As time goes on, I’ll certainly do more of these and have become increasingly receptive to the idea of regularly shooting on-location portraiture and potentially even weddings. Yeah, I know – it’s something I swore up and down I’d never do – though that would explain all of the cold weather and snow we’ve been having…
Did a 90 minute round with Lamont aka I.S.H. this past weekend – can’t believe it’s been two years since our last shoot. We met downtown and gave each other a pound as he gets out of his truck. When I observed he’s become as chiseled over the past couple years as much as I’ve put on weight, he laughed and said, “Yeah, but we both happy.”
He needed some body shots for his port, so we did some shirtless ones. It’s going to take me some time to get this posing thing down, but I’m slowly getting there. The shoot was hit and miss as I had trouble adjusting to quickly varying light conditions, but was better for it as I learned an awful lot from the experience. Below are a few shots with Lamont. Not sure when my next person shoot will be…likely not until late this year.
There is only subject matter that I face with more trepidation than shooting people.
…And that is flowers – I mean, really – I couldn’t possibly make them interesting with a gun to my head. So…I’m not natural at photographing people and this being the first attempt at shooting a person in almost a year I was very nervous. Fortunately I was photographing Amy, who is someone I’m familiar with, really like, and is an absolute sweetheart; it was the third time we’ve worked together, the last time I saw her was a couple of years ago. Thanks to Amy for enduring the cold rainy day and my inexperience! Shout outs to her husband, Dave for keeping Amy warm, showing me some cool places, not to mention cracking us up with his antics. It was a lot of fun!
I’m quite certain I’ll never make a living out of shooting people as subjects, but doing so challenges me in doing things I don’t have a natural knack for in my continued development as a wannabe photographer.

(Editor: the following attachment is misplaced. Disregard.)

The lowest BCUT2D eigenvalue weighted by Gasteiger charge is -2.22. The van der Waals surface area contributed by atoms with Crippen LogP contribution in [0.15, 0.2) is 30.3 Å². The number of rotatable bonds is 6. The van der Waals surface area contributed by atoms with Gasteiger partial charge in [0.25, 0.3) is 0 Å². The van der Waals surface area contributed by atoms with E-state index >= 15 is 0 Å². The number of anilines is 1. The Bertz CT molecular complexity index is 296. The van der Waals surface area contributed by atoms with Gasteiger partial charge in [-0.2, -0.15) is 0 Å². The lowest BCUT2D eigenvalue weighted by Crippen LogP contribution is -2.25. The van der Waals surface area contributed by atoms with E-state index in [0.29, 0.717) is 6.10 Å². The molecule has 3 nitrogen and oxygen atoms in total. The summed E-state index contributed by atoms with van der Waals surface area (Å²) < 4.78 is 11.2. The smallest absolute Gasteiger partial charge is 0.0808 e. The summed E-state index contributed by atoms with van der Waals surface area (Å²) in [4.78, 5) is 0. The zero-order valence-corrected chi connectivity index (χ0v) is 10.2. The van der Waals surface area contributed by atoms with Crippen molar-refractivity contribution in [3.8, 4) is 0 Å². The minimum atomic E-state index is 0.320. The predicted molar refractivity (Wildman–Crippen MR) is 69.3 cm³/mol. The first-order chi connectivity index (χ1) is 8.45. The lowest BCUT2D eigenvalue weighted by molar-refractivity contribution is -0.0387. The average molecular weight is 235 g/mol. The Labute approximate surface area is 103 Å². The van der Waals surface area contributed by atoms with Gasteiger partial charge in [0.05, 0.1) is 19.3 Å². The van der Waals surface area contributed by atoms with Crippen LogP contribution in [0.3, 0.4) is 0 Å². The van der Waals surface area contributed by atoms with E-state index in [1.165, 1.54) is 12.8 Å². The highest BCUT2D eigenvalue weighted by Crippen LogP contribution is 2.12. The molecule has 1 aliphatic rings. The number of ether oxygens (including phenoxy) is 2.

I’m slammed. Way slammed. Work, exams, photography, even planning to just get a break…but apparently not slammed enough to take a few minutes to write this note. So…I have this relatively large client. It’s been pretty much my baby from day one, and I’ve been preparing two public presentations, the first of which I just had this evening in front of city council.
So last week I’m going back and forth with my client in regards to our Powerpoint presentation for that meeting. I finished with my part of the powerpoint and burned a CD to hand-deliver to my client to complete because the FTP systems a bit convuluted. It’s on my way to work anyways, so it’ll save time all the way around, right? I carefully placed the burned CD in a plastic case and tossed it in my attache case.
The next morning I leave a bit early and arrive at my client’s office as it’s opening. I dig the CD case in my attache case and deliver the CD to the administrative assistant. My client isn’t in the office yet.
Twenty minutes later, I’m in my office. I unshoulder my attache case, look down on my desk, and there is my carefully labeled CD with the powerpoint presentation staring right back at me.
It’s probably the first time in my life I actually turned pale.
In the span of about three seconds, several million thoughts passed through my head, none of them good. Clearly, I didn’t give my cilent the powerpoint presentation or toss it in my attache case. In the three-second barage of ‘inside-voice’ expletives, I realized that instead of handing my client the CD with the powerpoint presentation, I instead gave him 30 photographs of one of my model shoots. I was intending to send -that- CD via the postal service, but now it was in the hand of one of the biggest clients in our architecture firm. My nostrils could sense the faint scent of my fledgling career going up in flames. And for anyone in the market for a Toyota Corolla, I’d advise to you that it can do mid-90s on the interstate with great ease – barely any engine noise.
The client never saw it and the administrative assistant had a very good chuckle, though she maintains she didn’t see the contents of the CD. In any event, I was honest about what was on it. Good thing I have a very good reputation and rarely do anything risque or in total poor taste. Some of my co-workers had a great chuckle over that one.
But there’s an important lesson here. Don’t ever think you have time to double-check or slow down for a second. Just in case. Otherwise you’ll be flying down I-540, perfectly willing to risk a televised multi-vehicle police chase.